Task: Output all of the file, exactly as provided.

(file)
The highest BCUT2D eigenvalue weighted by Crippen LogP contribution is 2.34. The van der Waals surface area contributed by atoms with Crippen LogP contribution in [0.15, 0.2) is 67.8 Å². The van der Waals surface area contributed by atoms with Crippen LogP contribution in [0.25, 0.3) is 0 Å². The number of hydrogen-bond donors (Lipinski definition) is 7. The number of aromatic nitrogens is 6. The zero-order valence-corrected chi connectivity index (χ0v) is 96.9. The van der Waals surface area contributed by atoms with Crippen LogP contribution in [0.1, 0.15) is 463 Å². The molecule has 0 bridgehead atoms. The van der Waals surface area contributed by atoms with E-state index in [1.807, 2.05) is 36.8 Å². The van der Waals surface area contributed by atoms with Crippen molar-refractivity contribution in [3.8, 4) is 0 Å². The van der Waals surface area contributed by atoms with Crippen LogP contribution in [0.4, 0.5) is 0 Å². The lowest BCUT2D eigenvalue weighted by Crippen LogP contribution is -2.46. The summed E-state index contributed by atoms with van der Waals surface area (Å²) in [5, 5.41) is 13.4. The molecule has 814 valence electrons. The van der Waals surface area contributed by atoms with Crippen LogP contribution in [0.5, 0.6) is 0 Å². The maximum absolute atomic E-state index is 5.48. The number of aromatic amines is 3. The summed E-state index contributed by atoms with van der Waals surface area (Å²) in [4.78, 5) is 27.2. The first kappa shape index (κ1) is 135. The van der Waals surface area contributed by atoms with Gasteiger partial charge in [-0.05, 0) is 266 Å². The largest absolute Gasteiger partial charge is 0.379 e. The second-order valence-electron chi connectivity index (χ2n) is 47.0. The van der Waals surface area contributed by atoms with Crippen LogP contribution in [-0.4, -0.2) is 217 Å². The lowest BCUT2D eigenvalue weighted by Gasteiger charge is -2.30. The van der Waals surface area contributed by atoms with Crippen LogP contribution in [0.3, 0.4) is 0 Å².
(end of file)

The highest BCUT2D eigenvalue weighted by Crippen LogP contribution is 2.34. The van der Waals surface area contributed by atoms with Crippen LogP contribution in [0.15, 0.2) is 67.8 Å². The van der Waals surface area contributed by atoms with Crippen LogP contribution in [0.25, 0.3) is 0 Å². The number of hydrogen-bond donors (Lipinski definition) is 7. The number of aromatic nitrogens is 6. The zero-order valence-corrected chi connectivity index (χ0v) is 96.9. The van der Waals surface area contributed by atoms with Crippen LogP contribution in [0.1, 0.15) is 463 Å². The molecule has 0 bridgehead atoms. The van der Waals surface area contributed by atoms with E-state index in [1.807, 2.05) is 36.8 Å². The van der Waals surface area contributed by atoms with Crippen molar-refractivity contribution in [3.8, 4) is 0 Å². The van der Waals surface area contributed by atoms with Crippen LogP contribution in [0.4, 0.5) is 0 Å². The lowest BCUT2D eigenvalue weighted by Crippen LogP contribution is -2.46. The summed E-state index contributed by atoms with van der Waals surface area (Å²) in [5, 5.41) is 13.4. The molecule has 814 valence electrons. The van der Waals surface area contributed by atoms with Crippen LogP contribution in [0.5, 0.6) is 0 Å². The maximum absolute atomic E-state index is 5.48. The number of aromatic amines is 3. The summed E-state index contributed by atoms with van der Waals surface area (Å²) in [4.78, 5) is 27.2. The first kappa shape index (κ1) is 135. The van der Waals surface area contributed by atoms with Gasteiger partial charge in [-0.05, 0) is 266 Å². The largest absolute Gasteiger partial charge is 0.379 e. The second-order valence-electron chi connectivity index (χ2n) is 47.0. The van der Waals surface area contributed by atoms with Crippen LogP contribution in [-0.4, -0.2) is 217 Å². The lowest BCUT2D eigenvalue weighted by Gasteiger charge is -2.30. The van der Waals surface area contributed by atoms with Crippen LogP contribution in [0.3, 0.4) is 0 Å².